Comment and opinion

Industrial Lubrication and Tribology

ISSN: 0036-8792

Article publication date: 1 June 2000

Citation

Taylor, J. (2000), "Comment and opinion", Industrial Lubrication and Tribology, Vol. 52 No. 3. https://doi.org/10.1108/ilt.2000.01852caa.001

Publisher

:

Emerald Group Publishing Limited

Copyright © 2000, MCB UP Limited


Comment and opinion

In this issue we have five very different but extremely interesting papers covering work being undertaken in the field of tribology.

Messrs Sinha, Mukherjee and De from the Indian School of Mines present work on assessing the useful life of lubricants by using neural networks. This technique may well be a new approach and follows on from their previously published work in the field of the assessment of lubricant life.

The paper from CPI Engineering Services provides a very useful background to the different types of synthetic food grade lubricants currently available. Mention is made of the concern of the lack of a "certification" system for new lubricants in this area. The ending of the FSIS listing has created a problem for users and those in the marketing and technical side of the lubricants industry. Although much discussion has taken place it seems that no alternative system will be in place in the near future.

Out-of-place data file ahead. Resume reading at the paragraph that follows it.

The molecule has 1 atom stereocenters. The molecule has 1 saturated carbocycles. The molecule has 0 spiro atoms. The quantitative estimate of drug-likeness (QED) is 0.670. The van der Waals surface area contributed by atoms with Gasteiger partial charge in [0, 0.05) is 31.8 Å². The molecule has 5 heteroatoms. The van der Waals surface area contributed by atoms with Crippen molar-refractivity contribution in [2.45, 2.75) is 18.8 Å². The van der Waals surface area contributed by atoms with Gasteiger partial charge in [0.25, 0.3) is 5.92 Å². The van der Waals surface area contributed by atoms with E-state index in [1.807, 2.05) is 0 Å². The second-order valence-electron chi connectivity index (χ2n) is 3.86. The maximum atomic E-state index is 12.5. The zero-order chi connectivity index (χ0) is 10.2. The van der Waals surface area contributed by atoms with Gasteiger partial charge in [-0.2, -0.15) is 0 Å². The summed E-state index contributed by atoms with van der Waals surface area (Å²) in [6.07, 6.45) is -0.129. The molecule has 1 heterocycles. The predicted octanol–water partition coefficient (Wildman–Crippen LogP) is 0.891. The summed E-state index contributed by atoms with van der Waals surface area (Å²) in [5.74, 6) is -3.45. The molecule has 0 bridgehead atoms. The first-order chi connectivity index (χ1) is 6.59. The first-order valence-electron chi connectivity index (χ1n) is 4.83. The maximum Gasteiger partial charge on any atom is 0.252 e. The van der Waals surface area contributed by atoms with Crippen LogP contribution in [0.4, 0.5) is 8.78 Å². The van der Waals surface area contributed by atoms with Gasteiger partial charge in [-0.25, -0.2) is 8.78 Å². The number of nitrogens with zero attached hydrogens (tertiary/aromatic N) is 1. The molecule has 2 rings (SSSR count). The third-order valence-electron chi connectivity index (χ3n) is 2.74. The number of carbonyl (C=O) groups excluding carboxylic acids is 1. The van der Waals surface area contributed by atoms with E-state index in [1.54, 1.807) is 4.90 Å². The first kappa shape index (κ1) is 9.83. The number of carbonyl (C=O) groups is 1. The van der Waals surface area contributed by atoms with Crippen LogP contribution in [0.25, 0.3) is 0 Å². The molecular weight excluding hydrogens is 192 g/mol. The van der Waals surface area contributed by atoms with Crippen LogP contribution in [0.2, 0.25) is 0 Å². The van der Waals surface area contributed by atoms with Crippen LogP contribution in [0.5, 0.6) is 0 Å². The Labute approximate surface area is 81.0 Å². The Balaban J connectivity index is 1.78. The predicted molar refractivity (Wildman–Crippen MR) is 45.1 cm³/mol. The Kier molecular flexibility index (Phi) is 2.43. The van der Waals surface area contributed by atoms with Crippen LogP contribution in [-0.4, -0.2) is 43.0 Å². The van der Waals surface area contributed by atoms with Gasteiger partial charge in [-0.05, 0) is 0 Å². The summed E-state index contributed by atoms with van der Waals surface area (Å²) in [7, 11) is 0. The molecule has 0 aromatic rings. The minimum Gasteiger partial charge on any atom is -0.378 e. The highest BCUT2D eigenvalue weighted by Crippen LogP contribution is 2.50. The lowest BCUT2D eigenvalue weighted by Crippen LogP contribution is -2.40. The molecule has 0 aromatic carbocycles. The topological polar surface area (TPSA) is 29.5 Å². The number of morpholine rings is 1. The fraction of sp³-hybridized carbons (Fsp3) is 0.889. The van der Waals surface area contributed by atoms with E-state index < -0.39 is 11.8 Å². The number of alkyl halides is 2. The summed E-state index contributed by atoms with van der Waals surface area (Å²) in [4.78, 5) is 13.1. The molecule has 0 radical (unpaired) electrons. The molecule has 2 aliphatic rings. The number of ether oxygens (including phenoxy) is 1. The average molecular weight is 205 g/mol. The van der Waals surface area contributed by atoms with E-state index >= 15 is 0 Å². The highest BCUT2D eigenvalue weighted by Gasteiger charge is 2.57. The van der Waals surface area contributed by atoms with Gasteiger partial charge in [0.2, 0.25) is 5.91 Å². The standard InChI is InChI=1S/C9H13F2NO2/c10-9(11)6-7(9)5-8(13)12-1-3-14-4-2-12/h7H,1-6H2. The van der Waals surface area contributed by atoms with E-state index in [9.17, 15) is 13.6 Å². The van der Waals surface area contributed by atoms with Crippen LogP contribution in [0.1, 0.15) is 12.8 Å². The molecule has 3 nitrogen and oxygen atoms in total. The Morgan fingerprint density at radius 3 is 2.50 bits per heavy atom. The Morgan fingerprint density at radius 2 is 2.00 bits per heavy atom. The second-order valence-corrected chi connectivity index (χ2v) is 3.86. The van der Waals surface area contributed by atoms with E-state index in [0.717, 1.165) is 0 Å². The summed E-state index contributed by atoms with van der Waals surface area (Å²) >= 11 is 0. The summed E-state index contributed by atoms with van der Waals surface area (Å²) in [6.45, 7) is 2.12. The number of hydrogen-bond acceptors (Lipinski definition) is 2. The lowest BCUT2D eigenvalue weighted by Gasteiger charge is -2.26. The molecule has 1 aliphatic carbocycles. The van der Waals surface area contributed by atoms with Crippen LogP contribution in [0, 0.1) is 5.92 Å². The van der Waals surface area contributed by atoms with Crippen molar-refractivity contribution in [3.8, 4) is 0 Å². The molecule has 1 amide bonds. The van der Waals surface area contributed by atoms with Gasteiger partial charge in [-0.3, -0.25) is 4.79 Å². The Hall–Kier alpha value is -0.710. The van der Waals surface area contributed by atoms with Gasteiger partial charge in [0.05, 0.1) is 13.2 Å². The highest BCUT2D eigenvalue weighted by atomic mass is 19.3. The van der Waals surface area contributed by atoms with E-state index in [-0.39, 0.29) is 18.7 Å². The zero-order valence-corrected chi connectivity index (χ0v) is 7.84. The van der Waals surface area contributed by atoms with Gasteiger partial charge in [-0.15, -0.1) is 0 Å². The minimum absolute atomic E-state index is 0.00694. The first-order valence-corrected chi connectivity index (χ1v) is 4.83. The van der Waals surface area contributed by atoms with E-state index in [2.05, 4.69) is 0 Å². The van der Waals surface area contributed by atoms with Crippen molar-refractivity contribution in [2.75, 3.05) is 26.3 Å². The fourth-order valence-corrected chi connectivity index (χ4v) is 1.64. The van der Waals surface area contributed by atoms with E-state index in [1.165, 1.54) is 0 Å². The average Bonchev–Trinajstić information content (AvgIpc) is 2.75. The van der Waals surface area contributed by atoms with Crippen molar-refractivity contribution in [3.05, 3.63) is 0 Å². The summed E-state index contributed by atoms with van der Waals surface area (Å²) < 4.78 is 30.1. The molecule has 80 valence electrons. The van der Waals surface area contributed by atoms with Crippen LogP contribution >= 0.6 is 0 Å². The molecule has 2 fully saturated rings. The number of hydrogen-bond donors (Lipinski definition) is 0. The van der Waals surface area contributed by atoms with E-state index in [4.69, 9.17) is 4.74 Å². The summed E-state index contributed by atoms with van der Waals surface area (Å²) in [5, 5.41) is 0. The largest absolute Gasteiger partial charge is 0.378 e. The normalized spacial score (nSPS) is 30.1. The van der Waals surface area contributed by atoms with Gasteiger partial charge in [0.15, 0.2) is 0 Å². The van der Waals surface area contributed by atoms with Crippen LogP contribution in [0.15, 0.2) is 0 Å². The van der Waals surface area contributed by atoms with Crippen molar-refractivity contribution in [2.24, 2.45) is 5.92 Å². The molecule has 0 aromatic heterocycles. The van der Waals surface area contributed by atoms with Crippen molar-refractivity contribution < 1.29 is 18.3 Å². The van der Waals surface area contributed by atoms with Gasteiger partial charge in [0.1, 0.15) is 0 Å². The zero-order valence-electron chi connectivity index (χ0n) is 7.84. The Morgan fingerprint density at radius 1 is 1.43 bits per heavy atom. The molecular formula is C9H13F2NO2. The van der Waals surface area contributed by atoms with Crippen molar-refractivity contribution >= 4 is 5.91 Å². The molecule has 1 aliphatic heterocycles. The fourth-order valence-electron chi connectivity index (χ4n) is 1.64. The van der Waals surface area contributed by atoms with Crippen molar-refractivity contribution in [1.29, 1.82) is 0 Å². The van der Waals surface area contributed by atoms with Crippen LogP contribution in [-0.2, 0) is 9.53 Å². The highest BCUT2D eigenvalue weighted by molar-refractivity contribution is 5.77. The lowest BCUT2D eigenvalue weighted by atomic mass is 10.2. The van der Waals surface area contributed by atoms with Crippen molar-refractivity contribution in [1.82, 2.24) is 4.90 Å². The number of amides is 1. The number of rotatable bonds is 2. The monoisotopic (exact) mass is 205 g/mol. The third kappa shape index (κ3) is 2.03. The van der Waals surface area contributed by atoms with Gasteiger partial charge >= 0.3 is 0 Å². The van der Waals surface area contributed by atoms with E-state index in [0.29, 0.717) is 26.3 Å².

Statoil covers the gradual conversion of mineral based hydraulic fluids to those considered to be more environmentally friendly. The Swedish forest industry is where this change has been occurring and the paper provides details on the reasons for the change. Also it emphasises the need for some international labelling/certification system that can accommodate a changing technical world and provide some practical guidance to the user.

The next article in this issue concerns the problem of micro pitting. This is a situation that has been bought about by increased oil temperatures and changes to gear metallurgy. The Mobil/Flender paper describes how the problem can be overcome during product development. However the need to maintain the performance balance of the lubricant is essential and this, as the paper points out, will mean an increase in the screening tests and performance tests needed during the lubricant development phase.

The final item in this issue involves the very important topic of oxidation stability. Three scientists at the A.V. Topchiev Institute of Petrochemical Synthesis in Moscow report on their investigations into the action of aromatic amine-alkali metal salt type of anti-oxidant and micellar inhibition.

The middle three papers were originally presented at the excellent Esslingen Tribology 2000 Plus symposium held in January this year but I think the subject matter covered will be of interest to a wider readership.

John Taylor